Raspberry Auxin Soil/Substrate Protectant (RASP)

Funded by: 

Innovate UK Logo




Project 48163

Start date: 01/09/20

End date: 28/02/22

Phytophthora infestans is the pathogen that caused the Great Irish Potato Famine.  Today, over 170 described species of Phytophthora cause crop disease on a global scale, costing commercial crop industries billions of dollars. 

The UK fruit industry and raspberry particularly has been decimated by Phytophthora root rot (PRR) with an 80% reduction in field production leading to a smaller pot based short term industry supported by extensive fruit imports. Methods to control infection and spread are limited by current legislation that limit the use of prophylactic fungicides and increase the importance of novel control methods based on host resistance, growing media and watering. 

Phytophthora rubi and P. fragariae are PRRs which spread through plant propagation, growth media and water flow in plantations. Manipulating the physical, chemical and biological properties of the growth medium has the potential to play a key role in inhibiting PRR. Commercial plant growth substrates can be designed specifically to meet a crops individual needs with regards to nutrient requirement, water management and grower preferences. Manipulating the growing media's physical, chemical and biological properties can lead to a stronger healthier root and plant system, while also limiting and actively suppressing the growth and spread of harmful root pathogens, such as PRR. Specific additives have previously been incorporated into growing media to control and prevent other root pathogens and pests such as Vine Weevil, Fusarium spp. and Pythium spp.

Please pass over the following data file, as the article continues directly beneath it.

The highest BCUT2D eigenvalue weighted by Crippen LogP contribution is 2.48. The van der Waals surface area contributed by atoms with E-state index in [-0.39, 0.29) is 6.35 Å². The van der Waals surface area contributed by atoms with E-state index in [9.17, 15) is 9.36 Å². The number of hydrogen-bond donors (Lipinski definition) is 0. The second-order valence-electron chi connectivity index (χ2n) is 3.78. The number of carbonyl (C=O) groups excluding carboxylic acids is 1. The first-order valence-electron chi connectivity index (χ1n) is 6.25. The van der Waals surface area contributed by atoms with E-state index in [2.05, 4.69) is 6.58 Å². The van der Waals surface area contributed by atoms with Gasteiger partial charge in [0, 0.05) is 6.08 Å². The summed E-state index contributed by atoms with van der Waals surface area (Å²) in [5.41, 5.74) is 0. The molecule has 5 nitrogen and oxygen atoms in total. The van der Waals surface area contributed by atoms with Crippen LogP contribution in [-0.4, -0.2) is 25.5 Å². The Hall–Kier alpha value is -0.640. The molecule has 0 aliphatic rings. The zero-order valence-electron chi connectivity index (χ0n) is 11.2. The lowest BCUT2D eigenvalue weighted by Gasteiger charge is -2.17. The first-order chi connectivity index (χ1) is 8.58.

A recent JHI study identified multiple responses triggered in a PRR resistant raspberry plant upon challenge with P. rubi, including a mechanism, which has the potential to improve a plants resistance to PRR. The growth medium can be improved by the manipulation of these plant-derived chemical signals that are normally induced upon pathogen challenge in resistant cultivars, to boost the immune capabilities of susceptible cultivars. 

Using molecular methods such as gene expression, genetic markers and fluorescent pathogen cultures we can track disease development in the root-zone environment in different growing media substrate formulations. The innovative range of growth substrate additives developed in this project will stimulate raspberry root growth signal to improve the root system under a controlled irrigation regime and secondly actively inhibit the growth and spread of root pathogens. 

Establishment of optimal raspberry growing conditions integrated with early pathogen detection and control of PRR spread will transform raspberry agronomy, maximising yield and securing the UK soft fruit industry with application to other crops worldwide.

Dr Eleanor Gilroy is the James Hutton Institute, project lead. 

Dr Eleanor Gilroy
Molecular Plant Pathologist
rainbow colours

Eleanor’s current research focuses on examining the regulation points in phytohormone and light signalling in potato and soft fruit crops that influence plant immunity and which provide a battle ground for exploitation by pathogens or us.